In my last post, I discussed both the Old Babylonian and the Akkadian versions of the Gilgamesh Epic and some of their similarities and differences. I find the Akkadian acceptance and fascination of Sumerian gods and mythology to be fascinating itself. I often wonder if, perhaps, their fascination with the earlier Sumerian culture could be analogous to the fascination modern Americans have with Native American culture. Like the Akkadians, we assign many place-names based on Native words and we continue to have a special reverence for Native mythology and culture.
In this part, I’ll quote two passages of the Flood Myth present in Gilgamesh which demonstrates the popularity and appeal of at least one aspect of the story that still resonates with people even today.
Non-Mesopotamian versions of the Flood diverge further. Berossos, who wrote the Greek history of Babylonia in the 3rd century BCE, has his ark land in Armenia rather than Dilmun or even Mt. Nisir. He uses the name Xisouthros instead of Ut-napishtim, indicating that he is familiar with the Ziusudra version, but the use of mountains might demonstrate an embellishment designed to show that no culture could escape the flood. Nisir is only 9,000 feet and further south, while the Armenian mountains are probably among the highest known to Berossos. It could very well be that the original intent of the story was to maintain the Dilmun connection in an inaccessible and secret land, since NI?IRTU, the possible source of the NI SIR sign in line 140, means “inaccessible,” “secret” or “hidden.” The assumption that the sign referred to Nisir may have led to an embellishment of landing the boat on a mountain, further embellishing the significance of the Flood’s reach.
By the time the story has been adopted by Jewish authors in Genesis, many embellishments are added, such as significantly increasing the number of days of rain from six or seven to forty days and forty nights; changing the perspective to a monotheistic one; the inclusion of two of every animal; the size of the boat; and so on. Even the reason for the destruction of mankind is embellished, evolving from being noisy to being wicked. But the core framework of the Sumerian flood myth still remains:
Gligamesh XI, 145-54
When the seventh day arrived,
I sent forth and set free a dove.
The dove went forth but came back since no resting place was visible, she turned around.
Then I set forth a swallow
The swallow went forth but came back, since no resting place for it was visible, she turned around.
I then set free a raven. The raven went forth and, seeing that the waters had diminished, he eats, circles, caws, and turns not around.
Then it came about at the end of forty days, that Noah opened the window of the ark which he had made;
and he sent out a raven, and it flew here and there until the water was dried up from the earth.
Then he sent out a dove from him, to see if the water was abated from the face of the land,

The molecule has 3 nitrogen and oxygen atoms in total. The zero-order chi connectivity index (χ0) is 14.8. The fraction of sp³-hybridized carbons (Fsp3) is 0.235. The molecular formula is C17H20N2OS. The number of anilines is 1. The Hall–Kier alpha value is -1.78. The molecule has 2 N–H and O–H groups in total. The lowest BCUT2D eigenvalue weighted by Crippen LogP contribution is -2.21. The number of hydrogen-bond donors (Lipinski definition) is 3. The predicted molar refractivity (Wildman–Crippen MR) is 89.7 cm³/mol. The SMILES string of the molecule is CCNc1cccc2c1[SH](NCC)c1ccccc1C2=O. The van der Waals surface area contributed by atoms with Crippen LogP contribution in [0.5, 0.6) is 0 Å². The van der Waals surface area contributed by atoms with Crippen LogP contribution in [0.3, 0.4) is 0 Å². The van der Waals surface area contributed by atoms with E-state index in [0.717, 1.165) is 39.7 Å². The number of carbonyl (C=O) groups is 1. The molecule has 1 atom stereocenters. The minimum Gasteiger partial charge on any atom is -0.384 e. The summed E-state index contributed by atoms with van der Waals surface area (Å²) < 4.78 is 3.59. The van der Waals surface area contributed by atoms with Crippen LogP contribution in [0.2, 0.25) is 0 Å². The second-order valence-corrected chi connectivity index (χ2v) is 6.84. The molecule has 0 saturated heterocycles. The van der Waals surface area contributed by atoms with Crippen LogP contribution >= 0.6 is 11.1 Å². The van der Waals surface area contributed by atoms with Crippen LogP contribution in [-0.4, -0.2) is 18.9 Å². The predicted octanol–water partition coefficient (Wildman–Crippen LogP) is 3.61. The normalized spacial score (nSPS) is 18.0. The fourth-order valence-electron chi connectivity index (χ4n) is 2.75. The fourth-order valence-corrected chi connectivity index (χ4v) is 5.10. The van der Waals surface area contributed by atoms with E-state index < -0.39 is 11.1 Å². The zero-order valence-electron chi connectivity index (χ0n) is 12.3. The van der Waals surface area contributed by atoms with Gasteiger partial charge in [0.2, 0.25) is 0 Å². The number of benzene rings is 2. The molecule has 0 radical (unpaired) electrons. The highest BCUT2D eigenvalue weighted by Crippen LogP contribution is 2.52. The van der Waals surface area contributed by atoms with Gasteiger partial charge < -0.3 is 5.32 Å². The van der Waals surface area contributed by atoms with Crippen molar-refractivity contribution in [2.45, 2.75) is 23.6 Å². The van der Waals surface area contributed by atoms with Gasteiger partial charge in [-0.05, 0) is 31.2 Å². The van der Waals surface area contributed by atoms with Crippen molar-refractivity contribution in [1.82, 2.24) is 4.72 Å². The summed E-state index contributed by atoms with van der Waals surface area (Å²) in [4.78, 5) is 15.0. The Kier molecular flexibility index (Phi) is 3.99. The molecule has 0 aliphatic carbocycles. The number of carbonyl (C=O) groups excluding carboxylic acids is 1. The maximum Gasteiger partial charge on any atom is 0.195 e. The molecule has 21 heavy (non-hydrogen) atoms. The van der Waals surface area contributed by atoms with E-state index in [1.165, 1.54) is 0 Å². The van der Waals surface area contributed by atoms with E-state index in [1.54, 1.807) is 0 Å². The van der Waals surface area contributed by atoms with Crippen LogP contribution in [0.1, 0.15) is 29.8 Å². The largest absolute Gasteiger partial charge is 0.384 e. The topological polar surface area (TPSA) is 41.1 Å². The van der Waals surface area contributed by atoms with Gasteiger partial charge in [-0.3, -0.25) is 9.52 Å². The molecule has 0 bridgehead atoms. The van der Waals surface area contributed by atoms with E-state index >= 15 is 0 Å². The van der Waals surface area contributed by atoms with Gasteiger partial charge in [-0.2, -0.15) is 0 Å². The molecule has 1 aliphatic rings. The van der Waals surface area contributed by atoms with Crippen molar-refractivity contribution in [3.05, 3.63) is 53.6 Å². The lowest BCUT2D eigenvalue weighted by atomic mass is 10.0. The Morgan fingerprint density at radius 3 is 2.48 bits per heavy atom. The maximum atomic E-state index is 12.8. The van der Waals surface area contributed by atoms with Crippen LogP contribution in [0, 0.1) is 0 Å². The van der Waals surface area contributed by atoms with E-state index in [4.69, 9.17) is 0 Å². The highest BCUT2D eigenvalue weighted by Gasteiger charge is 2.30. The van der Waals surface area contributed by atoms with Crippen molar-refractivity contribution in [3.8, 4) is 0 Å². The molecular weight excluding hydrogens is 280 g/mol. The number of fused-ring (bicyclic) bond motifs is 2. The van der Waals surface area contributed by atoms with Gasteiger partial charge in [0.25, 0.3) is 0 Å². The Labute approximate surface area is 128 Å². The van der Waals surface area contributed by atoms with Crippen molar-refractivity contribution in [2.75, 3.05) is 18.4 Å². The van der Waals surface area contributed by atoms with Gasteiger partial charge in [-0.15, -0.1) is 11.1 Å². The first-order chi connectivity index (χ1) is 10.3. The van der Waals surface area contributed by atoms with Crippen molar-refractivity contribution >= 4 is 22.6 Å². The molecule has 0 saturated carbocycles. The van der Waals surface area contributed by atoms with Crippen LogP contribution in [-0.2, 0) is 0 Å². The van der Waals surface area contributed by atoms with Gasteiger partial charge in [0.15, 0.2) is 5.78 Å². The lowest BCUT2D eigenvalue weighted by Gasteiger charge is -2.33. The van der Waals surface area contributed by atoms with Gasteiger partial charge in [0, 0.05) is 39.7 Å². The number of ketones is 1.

but the dove found no resting place for the sole of her foot, so she returned to him into the ark, for the water was on the surface of all the earth. Then he put out his hand and took her, and brought her into the ark to himself.
So he waited yet another seven days; and again he sent out the dove from the ark.
The dove came to him toward evening, and behold, in her beak was a freshly picked olive leaf. So Noah knew that the water was abated from the earth.
Then he waited yet another seven days, and sent out the dove; but she did not return to him again.
In addition to the similarities of the end of the survivor’s time at sea, other key elements remain, which include: deciding to send a flood to wipe out life on earth; selecting a worthy man to survive; building a boat; riding out the storm on the boat; offering a sacrifice on dry land at the end; and establishing a covenant between the gods and mankind. Ut-napishtim and his family achieve immortality and Noah is instructed to “be fruitful and multiply.” Ishtar tells Ut-napishtim that she “shall remember these days and forget never,” and Enlil, seeing the error of his rage, takes Ut-napishtim and his wife by the hands, touches their foreheads and announces, “Hitherto Ut-napishtim and his wife shall be like unto us gods.” Yahweh tells Noah, “I will never again curse the ground on account of man, for the intent of man’s heart is evil from his youth; and I will never again destroy every living thing, as I have done.”
The natural appeal of Gilgamesh as an adventurous hero was likely a source of its popularity in pre-literate as well as post-literate Mesopotamia. Oral traditions may have out-weighed written ones in transmitting the story during the heights of Sumerian and Akkadian cultures, but the traces of the motif are present in cultures that are far removed from Mesopotamia in both space and time, testifying to the power of a good story to propagate itself in human culture, particularly when its themes of heroism, loss, survival, and friendship resonate so well with human nature.
References and Further Reading
Dalley, S. (1989). Myths from Mesopotamia: Creation, The Flood, Gilgamesh, and Others. Oxford: Oxford University Press.
Kraeling, Emil G (1947) Xisouthros, Deucalion and the Flood Traditions. Journal of the American Oriental Society, 67 (3), 177-183.
PSD (2006) Pennsylvania Sumerian Dictionary Project. Babylonian Section of the University of Pennsylvania Museum of Anthropology and Archaeology. Found on the Internet at: http://psd.museum.upenn.edu/epsd/index.html
Pritchard, J. B. (1958). The Ancient Near East, Volume 1: An Anthology of Texts and Pictures. Princeton: Princeton University Press.
Woolley, C. L. (1928). The Sumerians. Oxford: The Clarendon Press.
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